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What should I play? Bass guitar or Keyboard?

I am interested in learning both. I've already been playing guitar for about 3 months and have gotten pretty good at it. I also have been playing the alto saxophone for 4 years if that makes any difference. I play in a mini pop band at my school. I play guitar, and the other two play keyboard, whilst the other covers whatever we don't have: like guitar, keyboard, and is currently learning bass. We all sing. So what do you think? My birthday is coming up and I really want to pick up a 3rd instrument to play. Any suggestions? Thoughts?
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5 Answers

Hello,
I have to add to this answer pool
because it greatly depends on what you are hoping to achieve with your music that would help decide which instrument(s) you should learn.
If your main goal is composition, then piano might be a good route
On the other hand, part of being a good improvisor/composer is knowing how to create a great bass line
 
With both instruments you are able to play a wide variety of modern styles from jazz, pop, rock, and many more.
But to some degree the Electric Bass guitar is limited because it isn't exactly meant for any classical, romantic, or baroque styles. 
This is where the piano trumps, keyboard instruments go far back in our musical history, while electric bass does not, outside of semi-modern styles mentioned before.
Although, Double Bass or Contrabass (fretless upright) has it's deep history in the viol family of baroque and pre-baroque times. This instrument is highly regarded in any style of music from period, classical, modern, jazz, folk, rock, and more. 
There is never too many upright bass players out there!
 
If you were to decide to play all of these instruments at some point, I would recommend piano first, and then upright, and then electric.
Simply because piano is the most universal to learn, and if you learn upright second, switching to electric will be a breeze, while the contrary will be more of a leap uphill.
 
Good luck with this challenge!
 
-Matthew
 
 
My vote is keys, hands down, for three reasons...
 
1. The keyboard is often seen as the basis for all musical theory. In fact, when I studied music in college, we were required to learn how to play the piano. I play guitar as my primary instrument, and find piano to be a bit more cumbersome for me, (most will prefer one over the other), but I can not tell you how helpful it has been to be able to think about music with a visual understanding. I consider the guitar to be "scattered," (much like myself), while I consider the piano to be tightly organized; everything is in its place. Having a basic understanding of the piano makes it easy to pick up ANY new instrument.
 
2. You can get all sorts of other instrument sounds out of an electric keyboard. I have keyboard that has something called a "MIDI" input. With it, I can plug it into my computer to access hundreds and thousands of new and different sounds! Including other instruments!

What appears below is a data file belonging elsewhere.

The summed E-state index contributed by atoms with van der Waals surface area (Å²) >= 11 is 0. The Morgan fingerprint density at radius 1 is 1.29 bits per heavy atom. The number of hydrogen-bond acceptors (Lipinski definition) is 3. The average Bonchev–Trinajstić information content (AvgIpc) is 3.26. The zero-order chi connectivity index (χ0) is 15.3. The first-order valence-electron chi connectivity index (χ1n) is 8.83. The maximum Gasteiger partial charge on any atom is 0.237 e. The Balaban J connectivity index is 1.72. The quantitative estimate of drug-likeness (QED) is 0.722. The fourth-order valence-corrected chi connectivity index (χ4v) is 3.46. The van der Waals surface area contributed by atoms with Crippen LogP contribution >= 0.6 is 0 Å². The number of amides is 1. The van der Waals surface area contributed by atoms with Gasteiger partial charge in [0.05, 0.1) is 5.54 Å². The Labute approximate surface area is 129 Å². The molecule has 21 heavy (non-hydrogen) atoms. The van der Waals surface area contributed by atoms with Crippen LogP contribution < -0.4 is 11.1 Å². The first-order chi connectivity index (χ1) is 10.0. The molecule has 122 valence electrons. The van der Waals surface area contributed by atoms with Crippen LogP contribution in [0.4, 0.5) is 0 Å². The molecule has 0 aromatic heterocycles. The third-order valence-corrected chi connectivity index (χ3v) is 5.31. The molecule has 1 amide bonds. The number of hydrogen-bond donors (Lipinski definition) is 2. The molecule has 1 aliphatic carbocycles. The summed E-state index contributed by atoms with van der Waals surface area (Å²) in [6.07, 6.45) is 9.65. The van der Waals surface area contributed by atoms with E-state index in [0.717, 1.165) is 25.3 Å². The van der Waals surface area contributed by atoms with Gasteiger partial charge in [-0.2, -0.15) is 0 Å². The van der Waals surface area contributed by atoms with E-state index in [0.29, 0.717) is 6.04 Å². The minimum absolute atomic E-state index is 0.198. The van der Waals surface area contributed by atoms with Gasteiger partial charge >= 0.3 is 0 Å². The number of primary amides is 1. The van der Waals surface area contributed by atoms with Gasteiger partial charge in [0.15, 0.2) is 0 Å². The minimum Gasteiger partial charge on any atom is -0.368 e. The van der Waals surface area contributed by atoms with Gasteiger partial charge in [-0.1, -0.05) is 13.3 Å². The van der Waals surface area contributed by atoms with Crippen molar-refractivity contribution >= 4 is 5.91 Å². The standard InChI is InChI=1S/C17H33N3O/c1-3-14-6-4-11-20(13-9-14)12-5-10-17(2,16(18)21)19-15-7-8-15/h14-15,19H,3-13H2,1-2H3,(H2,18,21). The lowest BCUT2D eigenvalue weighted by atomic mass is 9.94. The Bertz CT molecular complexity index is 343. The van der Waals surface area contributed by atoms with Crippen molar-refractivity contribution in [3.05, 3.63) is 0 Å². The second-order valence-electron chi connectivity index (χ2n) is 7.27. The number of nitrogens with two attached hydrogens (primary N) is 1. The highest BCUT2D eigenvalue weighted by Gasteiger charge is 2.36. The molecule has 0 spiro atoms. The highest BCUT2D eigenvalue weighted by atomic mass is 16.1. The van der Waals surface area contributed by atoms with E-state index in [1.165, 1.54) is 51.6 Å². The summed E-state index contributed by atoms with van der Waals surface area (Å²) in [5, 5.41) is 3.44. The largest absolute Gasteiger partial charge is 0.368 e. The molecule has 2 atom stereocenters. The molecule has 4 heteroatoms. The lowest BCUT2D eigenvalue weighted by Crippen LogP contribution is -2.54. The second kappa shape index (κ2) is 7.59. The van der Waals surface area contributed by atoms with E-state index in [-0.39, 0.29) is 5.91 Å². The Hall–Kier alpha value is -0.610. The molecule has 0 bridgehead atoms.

3. You can play the piano by yourself without it sounding awkward, (unlike when playing the bass, a set of drums, or a saxophone alone). This is because the piano can cover such a wide range of emotion at once. (For example, your right hand can be playing the melody while your left can be playing the lower notes. And you have total control over how long and how loud each individual note is played). Not to mention, keyboards/pianos are one of the most commonly found instruments on display, and show up in the most random places. This means that you are far more likely to run into one at a friend's house, a party, a church, and immediately be able to make full sounding music without having carried an instrument case with you.
Alex, that's a good question.
Knowing that you already play the guitar, then you know what a fretted instrument is like (so no need for the bass).
The keyboard is also fun and (if you ask me) much easier to play.  It will also give you a wider range and other possible scenarios (in terms of music) if you like to compose or play for fun.
Have fun buying your 3rd instrument (you could opt for a fourth one too!).
 
Sincerely, 
 
Cesar

Comments

I would like to add that just because some one knows the 6 string guitar does not mean they know how to play bass guitar, or upright bass especially.
One might be able to find the notes on the bass, but the way the instruments are played are completely different!
creating a solid bass line in any style takes a understanding of the instrument that one might not necessarily learn from guitar.
The contrary is even more obvious, a bass player may be able to write a bass line and have knowledge of the notes on the fret board, it definitely does not mean that they can play a chord on the guitar without instruction!
 
I second Vivian's thoughts and add that learning keyboard really helped me understand music theory because it was easy to visualize concepts like major thirds on a keyboard. Although I now play much more guitar than keyboard, I'd say that having a background in keyboard helped make me a better guitarist because it was easy to understand what was going on musically when I played key changes, etc.
 
Hope this helps!
 
-Todd K.
Hi Alex;
The only thing I have to say is...
It is good to be as diversified as possible, and
Only do what you enjoy, not what others expect of you.